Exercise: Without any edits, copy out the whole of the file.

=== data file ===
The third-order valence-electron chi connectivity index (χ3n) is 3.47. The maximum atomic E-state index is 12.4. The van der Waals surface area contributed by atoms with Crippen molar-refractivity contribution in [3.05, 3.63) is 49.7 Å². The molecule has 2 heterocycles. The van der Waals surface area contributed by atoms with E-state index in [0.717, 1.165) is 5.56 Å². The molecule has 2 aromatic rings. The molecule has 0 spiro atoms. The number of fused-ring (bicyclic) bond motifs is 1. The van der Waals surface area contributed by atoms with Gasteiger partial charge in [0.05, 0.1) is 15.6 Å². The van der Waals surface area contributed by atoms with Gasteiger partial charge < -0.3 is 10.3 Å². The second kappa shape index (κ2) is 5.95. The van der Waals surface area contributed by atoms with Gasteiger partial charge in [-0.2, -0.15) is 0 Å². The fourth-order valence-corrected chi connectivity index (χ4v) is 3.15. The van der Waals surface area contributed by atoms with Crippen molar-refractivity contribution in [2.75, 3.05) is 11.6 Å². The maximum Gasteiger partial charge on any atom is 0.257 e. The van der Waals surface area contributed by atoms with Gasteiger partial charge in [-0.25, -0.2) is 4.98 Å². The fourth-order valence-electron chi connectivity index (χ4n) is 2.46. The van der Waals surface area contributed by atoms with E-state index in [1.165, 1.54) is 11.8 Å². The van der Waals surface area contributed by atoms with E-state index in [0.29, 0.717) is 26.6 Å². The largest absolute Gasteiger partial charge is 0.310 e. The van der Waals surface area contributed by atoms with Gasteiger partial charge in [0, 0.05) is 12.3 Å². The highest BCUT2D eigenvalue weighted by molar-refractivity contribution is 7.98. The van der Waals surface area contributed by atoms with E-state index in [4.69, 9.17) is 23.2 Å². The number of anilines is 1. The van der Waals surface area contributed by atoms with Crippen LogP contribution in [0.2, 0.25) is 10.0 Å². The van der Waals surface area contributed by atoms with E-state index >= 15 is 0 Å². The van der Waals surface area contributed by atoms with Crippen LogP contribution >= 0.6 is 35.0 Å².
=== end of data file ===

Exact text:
The third-order valence-electron chi connectivity index (χ3n) is 3.47. The maximum atomic E-state index is 12.4. The van der Waals surface area contributed by atoms with Crippen molar-refractivity contribution in [3.05, 3.63) is 49.7 Å². The molecule has 2 heterocycles. The van der Waals surface area contributed by atoms with E-state index in [0.717, 1.165) is 5.56 Å². The molecule has 2 aromatic rings. The molecule has 0 spiro atoms. The number of fused-ring (bicyclic) bond motifs is 1. The van der Waals surface area contributed by atoms with Gasteiger partial charge in [0.05, 0.1) is 15.6 Å². The van der Waals surface area contributed by atoms with Gasteiger partial charge < -0.3 is 10.3 Å². The second kappa shape index (κ2) is 5.95. The van der Waals surface area contributed by atoms with Gasteiger partial charge in [-0.2, -0.15) is 0 Å². The fourth-order valence-corrected chi connectivity index (χ4v) is 3.15. The van der Waals surface area contributed by atoms with Crippen molar-refractivity contribution in [2.75, 3.05) is 11.6 Å². The maximum Gasteiger partial charge on any atom is 0.257 e. The van der Waals surface area contributed by atoms with Gasteiger partial charge in [-0.25, -0.2) is 4.98 Å². The fourth-order valence-electron chi connectivity index (χ4n) is 2.46. The van der Waals surface area contributed by atoms with E-state index in [1.165, 1.54) is 11.8 Å². The van der Waals surface area contributed by atoms with E-state index in [0.29, 0.717) is 26.6 Å². The largest absolute Gasteiger partial charge is 0.310 e. The van der Waals surface area contributed by atoms with Gasteiger partial charge in [0, 0.05) is 12.3 Å². The highest BCUT2D eigenvalue weighted by molar-refractivity contribution is 7.98. The van der Waals surface area contributed by atoms with E-state index in [4.69, 9.17) is 23.2 Å². The number of anilines is 1. The van der Waals surface area contributed by atoms with Crippen LogP contribution in [0.2, 0.25) is 10.0 Å². The van der Waals surface area contributed by atoms with E-state index >= 15 is 0 Å². The van der Waals surface area contributed by atoms with Crippen LogP contribution >= 0.6 is 35.0 Å².